Which of the following is correct?

  • "formerly active member"
  • "former active member"
  • 1
    [[formerly active] [member]] vs [former [active member]]. Both are correct. – John Lawler Jun 22 '15 at 19:49
  • @JohnLawler, but do they mean the same? Suppose someone ceased to be a member but remained active ... – Greg Lee Jun 22 '15 at 19:57
  • 2
    The first implies 'not currently an active member' and invites the inference 'not currenly a member'; the second has the same implication, but no special invited inference that I can get. – John Lawler Jun 22 '15 at 20:06
  • I think precisely because they both invite the inference 'not currenly a member', and because the second form is far more common, I'd be inclined to dismiss that inference in the (somewhat unusual) first version, and assume it must have been deliberately chosen to specifically convey 'still a member, but no longer active'. – FumbleFingers Jun 22 '15 at 20:38

Which of the following is correct? Depends on what you are trying to say.

"formerly active member" Still a member. Used to be active, but not anymore.

"former active member" Used to be a member, but not anymore. Was active when a member.

Reference: Me.

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Formerly is the adverbial form of former, but there is no verb it can refer to. As a result the second sentence is correct, when standing alone. If the whole sentence is build in a way that 'formerly' can refer to the verb it would be correct also.

"former active member"

to be interpreted as follows:

  • former (active member)

    1. no longer an active member -> only a passive member now
    2. no longer a member at all (even no passive one)
  • (former active) member

    1. no longer active but still a member -> now a passive member
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  • The structure you give for "former active member" differs from that described by McCawley, who would say that the adjective "former" modifies the N' "active member". Then if a person either ceased being a member (remaining active) or ceased being active (remaining a member), he would be a former active member. – Greg Lee Jun 22 '15 at 20:05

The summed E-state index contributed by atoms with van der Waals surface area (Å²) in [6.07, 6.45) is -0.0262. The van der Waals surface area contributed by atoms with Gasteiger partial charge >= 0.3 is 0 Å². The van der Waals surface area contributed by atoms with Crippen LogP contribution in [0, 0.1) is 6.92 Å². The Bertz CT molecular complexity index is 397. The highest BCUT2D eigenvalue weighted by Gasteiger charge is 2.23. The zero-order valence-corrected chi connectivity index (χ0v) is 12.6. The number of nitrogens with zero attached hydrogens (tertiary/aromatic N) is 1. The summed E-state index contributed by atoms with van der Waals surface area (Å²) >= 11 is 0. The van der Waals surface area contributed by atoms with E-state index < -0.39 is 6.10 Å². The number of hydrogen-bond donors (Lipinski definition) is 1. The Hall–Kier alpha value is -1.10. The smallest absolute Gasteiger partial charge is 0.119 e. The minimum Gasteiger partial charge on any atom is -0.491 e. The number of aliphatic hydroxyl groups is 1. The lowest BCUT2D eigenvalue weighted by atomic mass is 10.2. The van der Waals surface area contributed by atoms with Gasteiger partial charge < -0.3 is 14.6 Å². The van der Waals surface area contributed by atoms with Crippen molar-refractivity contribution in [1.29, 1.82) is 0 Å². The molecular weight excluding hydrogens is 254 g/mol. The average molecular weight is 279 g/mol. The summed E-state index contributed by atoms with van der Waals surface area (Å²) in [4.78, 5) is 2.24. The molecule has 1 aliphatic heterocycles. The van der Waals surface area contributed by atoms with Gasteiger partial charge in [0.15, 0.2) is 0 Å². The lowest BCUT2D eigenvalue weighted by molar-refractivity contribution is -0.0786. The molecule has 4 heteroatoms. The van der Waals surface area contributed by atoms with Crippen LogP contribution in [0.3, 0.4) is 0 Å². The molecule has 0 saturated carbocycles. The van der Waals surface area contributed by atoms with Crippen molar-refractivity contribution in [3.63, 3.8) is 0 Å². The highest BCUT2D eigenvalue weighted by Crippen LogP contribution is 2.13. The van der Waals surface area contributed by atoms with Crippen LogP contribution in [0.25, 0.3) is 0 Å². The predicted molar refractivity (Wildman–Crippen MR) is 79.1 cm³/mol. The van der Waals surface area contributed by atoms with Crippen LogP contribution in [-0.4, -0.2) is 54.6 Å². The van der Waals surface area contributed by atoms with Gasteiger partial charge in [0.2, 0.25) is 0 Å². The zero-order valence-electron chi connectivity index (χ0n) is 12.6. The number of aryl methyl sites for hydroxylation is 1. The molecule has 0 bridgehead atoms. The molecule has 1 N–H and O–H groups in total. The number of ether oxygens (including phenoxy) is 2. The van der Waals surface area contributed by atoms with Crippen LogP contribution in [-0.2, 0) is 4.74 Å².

• @greglee my answer is wrong. I dont know how but I took active for a verb. I will correct it. Even though I disagree to one point of your comment and will take that into account altering the answer. – Daniel Jun 22 '15 at 20:22
  • Well, maybe it's wrong, I don't know. But I didn't say it was wrong. I just said that you differ from McCawley about this. I thought you would be interested. – Greg Lee Jun 22 '15 at 21:54
  • @GregLee That it is wrong occurred to me on second reading just after your comment. I had to think about the comment quite a while. I had to figure out that 'ceasing being a member' means, you cannot be active or passive (in terms of membership) anymore. – Daniel Jun 22 '15 at 22:27
  • 1
    If former modifies active, shouldn't it be formerly? He was formerly active in the Elks Club, not former active. Only if "active member" is taken to be a single unit should former be the right choice: the former left fielder of the Yankees. But I don't think "active member" is a set phrase in that sense. Especially when "formerly active member"--i.e. a member who was formerly active, not who was formerly a member--means the same thing and sounds better. – Steven Littman Jun 23 '15 at 1:31

To my knowledge, it sounds a bit odd to repeat two adjoining adjectives in a row, unless you use a comma. You can still form the phrase using words in the order of an adverb, an adjective and a noun. i.e. recently purchased car, very nice dress, utterly surprising event

Thus, to answer your question, you'd like to use 'formerly (adverb) active (adj) member (n)'or if you'd insist, 'former, active member'.

Hope it helped!

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Two phrases, one is of (adverb+adjective+noun) and the other of (adjective+adjective+noun ie.red hot iron) are correct.As regards nicities of usage,to my mind, sense of detachment is more in "former active member".

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  • Guifa,correct you are.Daniel,you are not.Please don't isolate the word 'member' from the phrases and see, both go fine with either'a' or 'the'! – Barid Baran Acharya Jun 24 '15 at 5:37

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